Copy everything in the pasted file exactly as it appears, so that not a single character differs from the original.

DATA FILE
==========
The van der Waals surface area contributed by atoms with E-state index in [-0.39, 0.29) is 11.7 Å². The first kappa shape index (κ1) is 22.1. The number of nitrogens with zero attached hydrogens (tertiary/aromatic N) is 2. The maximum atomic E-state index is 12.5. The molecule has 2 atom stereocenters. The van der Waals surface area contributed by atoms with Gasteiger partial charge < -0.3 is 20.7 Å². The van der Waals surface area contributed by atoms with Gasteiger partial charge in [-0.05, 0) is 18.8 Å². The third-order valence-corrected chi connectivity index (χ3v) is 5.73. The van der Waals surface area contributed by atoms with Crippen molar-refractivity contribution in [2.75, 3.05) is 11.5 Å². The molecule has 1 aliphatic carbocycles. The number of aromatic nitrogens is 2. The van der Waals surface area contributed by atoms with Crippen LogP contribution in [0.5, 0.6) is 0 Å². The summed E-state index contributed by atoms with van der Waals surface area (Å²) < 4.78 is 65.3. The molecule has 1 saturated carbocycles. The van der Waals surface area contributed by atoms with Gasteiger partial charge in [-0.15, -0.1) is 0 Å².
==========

The van der Waals surface area contributed by atoms with E-state index in [-0.39, 0.29) is 11.7 Å². The first kappa shape index (κ1) is 22.1. The number of nitrogens with zero attached hydrogens (tertiary/aromatic N) is 2. The maximum atomic E-state index is 12.5. The molecule has 2 atom stereocenters. The van der Waals surface area contributed by atoms with Gasteiger partial charge < -0.3 is 20.7 Å². The van der Waals surface area contributed by atoms with Gasteiger partial charge in [-0.05, 0) is 18.8 Å². The third-order valence-corrected chi connectivity index (χ3v) is 5.73. The van der Waals surface area contributed by atoms with Crippen molar-refractivity contribution in [2.75, 3.05) is 11.5 Å². The molecule has 1 aliphatic carbocycles. The number of aromatic nitrogens is 2. The van der Waals surface area contributed by atoms with Crippen LogP contribution in [0.5, 0.6) is 0 Å². The summed E-state index contributed by atoms with van der Waals surface area (Å²) < 4.78 is 65.3. The molecule has 1 saturated carbocycles. The van der Waals surface area contributed by atoms with Gasteiger partial charge in [-0.15, -0.1) is 0 Å².